There are 17 Sustainable Development Goals that the United Nations agreed to just four years ago, in 2015. Ireland’s Climate Action Plan, released earlier this week, offers a detailed illustration of how that nation intends to achieve them. The greatest potential impact on Irish motorcyclists involves halting the sale of all new non-electric vehicles by the year 2030. It’s worth noting that nowhere in this plan is any mention made of motorcycles or other two-wheeled vehicles as having any considerations separate from those of all other vehicles.
EVs, in the Irish government’s definition, include both Battery Electric Vehicles (BEV) and Plug-In Hybrid Electric Vehicles (PHEV). Additionally, increased biofuel content in existing internal combustion engine (ICE) fuels is also a part of this plan, as is a recalibration of existing motor taxes to more accurately reflect emissions of individual vehicles. The country currently targets having 950,000 EVs on Irish roads by that time, according to the Plan.
The report cites falling battery prices and various government and taxing incentives as some reasons why general sale of EVs is expected to rise from about the year 2024. That’s also when the Irish government expects EVs to finally achieve parity with ICE vehicles regarding total cost of ownership. There is an ambitious plan to refine and develop an EV charging infrastructure throughout the country that can sustain 800,000 EVs by the 2030 deadline included, as well as possible consideration of an ICE car scrappage program to be implemented as soon as 2020.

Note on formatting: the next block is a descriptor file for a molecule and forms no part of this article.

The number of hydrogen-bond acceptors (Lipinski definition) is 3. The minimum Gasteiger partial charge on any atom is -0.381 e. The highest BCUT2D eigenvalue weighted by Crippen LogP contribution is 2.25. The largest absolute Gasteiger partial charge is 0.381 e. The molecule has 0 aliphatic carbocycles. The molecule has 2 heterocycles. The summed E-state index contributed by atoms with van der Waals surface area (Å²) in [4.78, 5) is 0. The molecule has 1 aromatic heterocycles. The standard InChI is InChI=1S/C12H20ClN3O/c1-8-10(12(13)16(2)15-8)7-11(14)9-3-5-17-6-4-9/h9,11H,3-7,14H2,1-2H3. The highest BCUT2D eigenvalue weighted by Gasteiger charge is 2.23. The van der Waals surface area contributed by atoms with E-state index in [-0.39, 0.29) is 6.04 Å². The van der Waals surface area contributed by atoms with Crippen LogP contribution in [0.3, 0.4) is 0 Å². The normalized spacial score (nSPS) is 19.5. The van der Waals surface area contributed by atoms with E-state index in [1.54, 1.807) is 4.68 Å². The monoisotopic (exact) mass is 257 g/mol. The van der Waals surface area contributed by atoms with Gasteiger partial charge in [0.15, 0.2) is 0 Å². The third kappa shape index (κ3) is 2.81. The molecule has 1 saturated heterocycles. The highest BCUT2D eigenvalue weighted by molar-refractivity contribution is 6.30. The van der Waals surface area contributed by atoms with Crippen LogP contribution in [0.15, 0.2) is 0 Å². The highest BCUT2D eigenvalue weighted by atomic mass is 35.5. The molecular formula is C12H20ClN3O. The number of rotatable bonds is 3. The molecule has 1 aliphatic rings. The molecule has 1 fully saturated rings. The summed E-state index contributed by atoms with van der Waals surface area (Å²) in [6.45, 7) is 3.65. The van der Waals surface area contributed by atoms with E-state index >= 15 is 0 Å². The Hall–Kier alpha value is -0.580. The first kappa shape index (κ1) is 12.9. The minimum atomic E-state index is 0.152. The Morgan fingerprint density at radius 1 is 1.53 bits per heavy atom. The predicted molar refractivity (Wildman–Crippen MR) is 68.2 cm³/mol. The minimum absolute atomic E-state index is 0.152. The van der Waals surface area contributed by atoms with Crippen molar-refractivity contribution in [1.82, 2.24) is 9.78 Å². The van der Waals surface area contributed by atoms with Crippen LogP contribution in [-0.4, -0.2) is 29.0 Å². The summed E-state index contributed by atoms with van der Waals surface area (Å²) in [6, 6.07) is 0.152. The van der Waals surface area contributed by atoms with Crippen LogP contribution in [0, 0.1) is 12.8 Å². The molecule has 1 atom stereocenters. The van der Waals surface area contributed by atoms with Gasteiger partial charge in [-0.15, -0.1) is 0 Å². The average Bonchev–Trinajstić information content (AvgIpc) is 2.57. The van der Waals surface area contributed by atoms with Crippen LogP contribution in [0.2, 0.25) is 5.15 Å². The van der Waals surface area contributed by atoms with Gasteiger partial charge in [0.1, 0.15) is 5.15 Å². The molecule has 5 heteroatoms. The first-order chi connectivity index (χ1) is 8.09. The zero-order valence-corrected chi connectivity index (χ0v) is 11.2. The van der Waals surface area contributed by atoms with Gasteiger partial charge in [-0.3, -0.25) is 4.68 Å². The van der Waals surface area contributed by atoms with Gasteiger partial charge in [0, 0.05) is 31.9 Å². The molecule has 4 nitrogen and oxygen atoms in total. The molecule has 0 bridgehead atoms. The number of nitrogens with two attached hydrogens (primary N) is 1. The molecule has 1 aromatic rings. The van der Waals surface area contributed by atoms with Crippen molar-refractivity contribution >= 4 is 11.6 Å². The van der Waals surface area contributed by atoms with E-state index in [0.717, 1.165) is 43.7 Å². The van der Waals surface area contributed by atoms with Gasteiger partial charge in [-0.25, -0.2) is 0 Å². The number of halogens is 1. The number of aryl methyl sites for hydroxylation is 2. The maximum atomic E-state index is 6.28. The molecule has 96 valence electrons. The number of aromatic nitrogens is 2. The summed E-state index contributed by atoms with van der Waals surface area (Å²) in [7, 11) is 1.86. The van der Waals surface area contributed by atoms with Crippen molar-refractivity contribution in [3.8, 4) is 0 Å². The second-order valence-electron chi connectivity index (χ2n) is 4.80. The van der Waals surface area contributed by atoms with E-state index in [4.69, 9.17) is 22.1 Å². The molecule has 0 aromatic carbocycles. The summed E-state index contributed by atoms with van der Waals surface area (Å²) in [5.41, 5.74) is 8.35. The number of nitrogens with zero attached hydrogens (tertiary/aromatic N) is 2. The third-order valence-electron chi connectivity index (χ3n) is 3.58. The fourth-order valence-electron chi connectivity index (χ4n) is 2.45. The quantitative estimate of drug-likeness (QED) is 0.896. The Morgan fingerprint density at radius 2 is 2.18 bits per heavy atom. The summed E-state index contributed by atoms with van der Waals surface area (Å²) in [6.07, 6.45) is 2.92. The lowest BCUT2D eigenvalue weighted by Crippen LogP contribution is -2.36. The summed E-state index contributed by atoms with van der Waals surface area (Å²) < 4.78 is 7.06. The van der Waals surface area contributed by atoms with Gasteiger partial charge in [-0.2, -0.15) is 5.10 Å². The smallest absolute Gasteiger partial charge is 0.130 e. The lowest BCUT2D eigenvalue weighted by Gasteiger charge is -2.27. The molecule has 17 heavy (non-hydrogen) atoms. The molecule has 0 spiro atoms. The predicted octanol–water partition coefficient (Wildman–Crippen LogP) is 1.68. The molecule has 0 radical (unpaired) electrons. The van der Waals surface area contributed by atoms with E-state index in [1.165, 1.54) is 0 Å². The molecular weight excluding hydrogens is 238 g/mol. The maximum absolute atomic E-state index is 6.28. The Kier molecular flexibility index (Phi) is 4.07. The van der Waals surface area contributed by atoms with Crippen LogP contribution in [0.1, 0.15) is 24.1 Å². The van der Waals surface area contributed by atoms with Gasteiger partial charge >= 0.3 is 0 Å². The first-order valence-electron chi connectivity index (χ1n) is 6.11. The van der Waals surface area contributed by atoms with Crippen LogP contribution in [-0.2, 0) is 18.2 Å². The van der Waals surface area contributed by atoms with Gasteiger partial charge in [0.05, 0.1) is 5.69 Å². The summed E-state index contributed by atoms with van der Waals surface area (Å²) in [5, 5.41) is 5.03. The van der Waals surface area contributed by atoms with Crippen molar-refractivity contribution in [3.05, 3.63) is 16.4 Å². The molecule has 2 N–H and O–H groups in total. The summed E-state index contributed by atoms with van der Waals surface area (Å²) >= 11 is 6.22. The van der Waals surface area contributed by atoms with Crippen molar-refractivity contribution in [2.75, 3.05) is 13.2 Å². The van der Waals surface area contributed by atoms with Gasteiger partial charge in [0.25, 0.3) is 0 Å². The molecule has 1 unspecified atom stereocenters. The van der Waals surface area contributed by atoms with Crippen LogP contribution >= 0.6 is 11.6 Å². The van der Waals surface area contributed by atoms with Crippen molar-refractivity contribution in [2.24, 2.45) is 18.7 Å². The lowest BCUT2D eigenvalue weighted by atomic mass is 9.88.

This is, according to MCN, partially in response to the UK potentially moving its 2040 ICE ban forward to 2032. At this point, nine countries around the world have plans in place to begin phasing out ICE vehicles in the very near future — but as Quartz pointed out in August 2018, passing actual laws with hard deadlines is a different matter entirely. So far, Norway’s approach of incentivising its citizens to adopt EVs over ICE vehicles resulted in an impressive 52% of cars sold in 2017 being EVs, according to Reuters.
Not every plan has initially spelled out whether any substantial difference will be considered for any aspect of motorcycle ownership. The BBC reported that in the UK, motorcycles built before the year 2000 might face fines at the local level, depending on individual laws and/or road bans that local councils might set. There is currently a concrete plan in place through the UK government to offer a grant for the first purchase of any qualifying zero-emissions motorcycles or mopeds.
It’s difficult to say for sure what any of these changes and/or proposed plans will ultimately bring for motorcyclists, but watch this space. At the very least, motorcycle manufacturers are taking note and it will be interesting to see what future designs and technological developments hold.